Effect of Water Ice Content on Excavatability of Lunar Regolith
This document has been relocated to http://scholarsmine.mst.edu/geosci_geo_peteng_facwork/2/
There were 27 downloads as of 26 May 2016.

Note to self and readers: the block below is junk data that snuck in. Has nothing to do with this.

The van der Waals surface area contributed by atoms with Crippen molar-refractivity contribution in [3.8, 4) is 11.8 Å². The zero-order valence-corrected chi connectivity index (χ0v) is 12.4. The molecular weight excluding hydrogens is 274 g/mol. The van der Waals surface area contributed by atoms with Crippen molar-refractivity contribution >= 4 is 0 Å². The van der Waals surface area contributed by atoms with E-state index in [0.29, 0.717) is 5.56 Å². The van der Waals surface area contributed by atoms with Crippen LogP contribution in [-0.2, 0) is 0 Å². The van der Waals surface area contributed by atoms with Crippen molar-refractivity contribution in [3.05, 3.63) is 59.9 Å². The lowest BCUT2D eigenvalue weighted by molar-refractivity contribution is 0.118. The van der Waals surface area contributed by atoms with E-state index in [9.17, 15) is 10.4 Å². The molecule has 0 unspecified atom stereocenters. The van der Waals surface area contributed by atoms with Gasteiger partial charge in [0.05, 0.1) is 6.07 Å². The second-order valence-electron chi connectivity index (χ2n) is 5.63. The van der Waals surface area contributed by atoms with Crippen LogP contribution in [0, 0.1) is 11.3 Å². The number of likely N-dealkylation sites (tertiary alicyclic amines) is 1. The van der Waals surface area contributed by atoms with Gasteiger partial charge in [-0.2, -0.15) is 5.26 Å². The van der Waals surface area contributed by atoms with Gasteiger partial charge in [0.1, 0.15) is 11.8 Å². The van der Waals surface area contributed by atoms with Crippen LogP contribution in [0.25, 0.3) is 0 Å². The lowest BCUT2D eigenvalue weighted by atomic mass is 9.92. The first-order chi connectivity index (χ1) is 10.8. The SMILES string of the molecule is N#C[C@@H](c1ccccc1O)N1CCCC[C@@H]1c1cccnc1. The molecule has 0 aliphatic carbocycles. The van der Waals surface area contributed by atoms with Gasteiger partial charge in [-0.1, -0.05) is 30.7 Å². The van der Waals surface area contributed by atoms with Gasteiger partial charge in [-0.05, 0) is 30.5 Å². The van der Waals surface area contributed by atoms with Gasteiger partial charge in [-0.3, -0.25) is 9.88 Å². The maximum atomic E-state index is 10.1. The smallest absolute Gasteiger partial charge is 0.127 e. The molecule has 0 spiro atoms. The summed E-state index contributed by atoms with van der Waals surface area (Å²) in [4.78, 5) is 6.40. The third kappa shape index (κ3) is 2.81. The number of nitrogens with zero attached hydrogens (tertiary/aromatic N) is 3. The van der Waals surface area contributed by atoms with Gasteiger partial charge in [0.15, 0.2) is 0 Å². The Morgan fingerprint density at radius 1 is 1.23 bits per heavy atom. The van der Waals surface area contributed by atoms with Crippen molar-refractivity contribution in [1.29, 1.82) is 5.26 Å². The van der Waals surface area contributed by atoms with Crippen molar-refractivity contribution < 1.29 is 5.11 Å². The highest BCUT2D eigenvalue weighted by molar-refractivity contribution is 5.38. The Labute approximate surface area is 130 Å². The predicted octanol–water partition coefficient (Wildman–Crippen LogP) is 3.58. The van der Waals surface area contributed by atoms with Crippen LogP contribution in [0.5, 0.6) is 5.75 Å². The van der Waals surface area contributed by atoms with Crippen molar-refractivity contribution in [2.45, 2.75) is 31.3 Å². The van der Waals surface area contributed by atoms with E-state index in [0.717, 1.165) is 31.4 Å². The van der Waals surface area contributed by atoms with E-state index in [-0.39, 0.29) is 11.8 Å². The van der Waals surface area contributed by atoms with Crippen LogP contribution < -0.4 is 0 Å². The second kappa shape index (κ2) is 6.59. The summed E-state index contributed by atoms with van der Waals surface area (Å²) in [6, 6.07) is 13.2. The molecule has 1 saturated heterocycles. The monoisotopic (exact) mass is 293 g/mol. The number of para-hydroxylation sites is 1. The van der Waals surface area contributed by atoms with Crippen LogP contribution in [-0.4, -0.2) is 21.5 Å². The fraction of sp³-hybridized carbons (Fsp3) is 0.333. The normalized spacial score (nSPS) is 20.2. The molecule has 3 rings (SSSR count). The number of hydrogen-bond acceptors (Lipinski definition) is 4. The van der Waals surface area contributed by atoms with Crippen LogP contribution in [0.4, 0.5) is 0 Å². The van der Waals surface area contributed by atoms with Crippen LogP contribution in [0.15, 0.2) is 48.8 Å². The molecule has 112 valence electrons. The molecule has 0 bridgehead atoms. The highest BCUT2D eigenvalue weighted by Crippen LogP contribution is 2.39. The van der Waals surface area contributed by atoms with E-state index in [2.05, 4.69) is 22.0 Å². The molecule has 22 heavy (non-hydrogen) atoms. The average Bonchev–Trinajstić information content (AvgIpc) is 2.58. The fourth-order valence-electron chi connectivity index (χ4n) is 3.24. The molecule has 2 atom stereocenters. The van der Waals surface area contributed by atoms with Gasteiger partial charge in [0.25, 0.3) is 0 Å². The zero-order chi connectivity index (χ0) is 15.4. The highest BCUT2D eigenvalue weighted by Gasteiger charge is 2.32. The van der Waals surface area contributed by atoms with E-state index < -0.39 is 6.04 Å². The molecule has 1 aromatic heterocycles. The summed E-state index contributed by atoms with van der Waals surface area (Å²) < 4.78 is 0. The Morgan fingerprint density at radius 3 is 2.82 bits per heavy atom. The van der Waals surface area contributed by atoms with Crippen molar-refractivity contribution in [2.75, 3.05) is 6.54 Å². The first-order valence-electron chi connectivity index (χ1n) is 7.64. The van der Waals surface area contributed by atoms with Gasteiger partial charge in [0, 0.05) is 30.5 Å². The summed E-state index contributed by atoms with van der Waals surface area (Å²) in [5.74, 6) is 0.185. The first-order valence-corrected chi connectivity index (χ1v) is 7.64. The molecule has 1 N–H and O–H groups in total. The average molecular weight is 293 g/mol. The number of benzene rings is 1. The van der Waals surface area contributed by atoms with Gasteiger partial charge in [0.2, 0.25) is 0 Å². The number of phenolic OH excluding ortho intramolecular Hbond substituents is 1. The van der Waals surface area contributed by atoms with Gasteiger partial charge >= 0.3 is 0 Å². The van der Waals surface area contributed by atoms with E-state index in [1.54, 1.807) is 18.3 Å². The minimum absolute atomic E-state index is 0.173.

The amount of water ice contained within prepared samples of JSC-1 lunar regolith simulant strongly affects the excavatability of the material. As part of a NASA Phase I SBIR project, load-penetration testing of JSC-1 lunar regolith simulant was performed at water ice concentrations ranging from zero to 11% by mass (approximately saturated), after compaction and cooling to simulate probable lunar conditions. After mixing dry JSC-1 simulant with the appropriate amount of water, the samples were individually compressed into containment rings under 48 MPa of pressure. Thermocouples embedded in the samples monitored internal temperature while they were cooled in a bath of liquid nitrogen. At temperatures corresponding to the lunar polar cold traps, a 19mm-diameter hemispherical indenter was forced into the center of each sample while the required force and the resulting penetration were recorded. The results show strong sensitivity to water content. Regolith containing up to 0.3% water ice is very easy to excavate and behaves like weak coal. Regolith with 0.6 to 1.5% ice is readily excavatable and acts like weak shale or mudstone. Regolith with ~8.4% ice would be excavated with mechanical excavators, much like moderate-strength limestones, sandstones, and shales. The highest strength mix (~10.6% ice) behaves like strong limestone or sandstone, which require massive excavators. These results show that realistically compacted ice-regolith mixtures may be harder to excavate than previously believed, and that mixture variability must be well-understood to design effective excavators.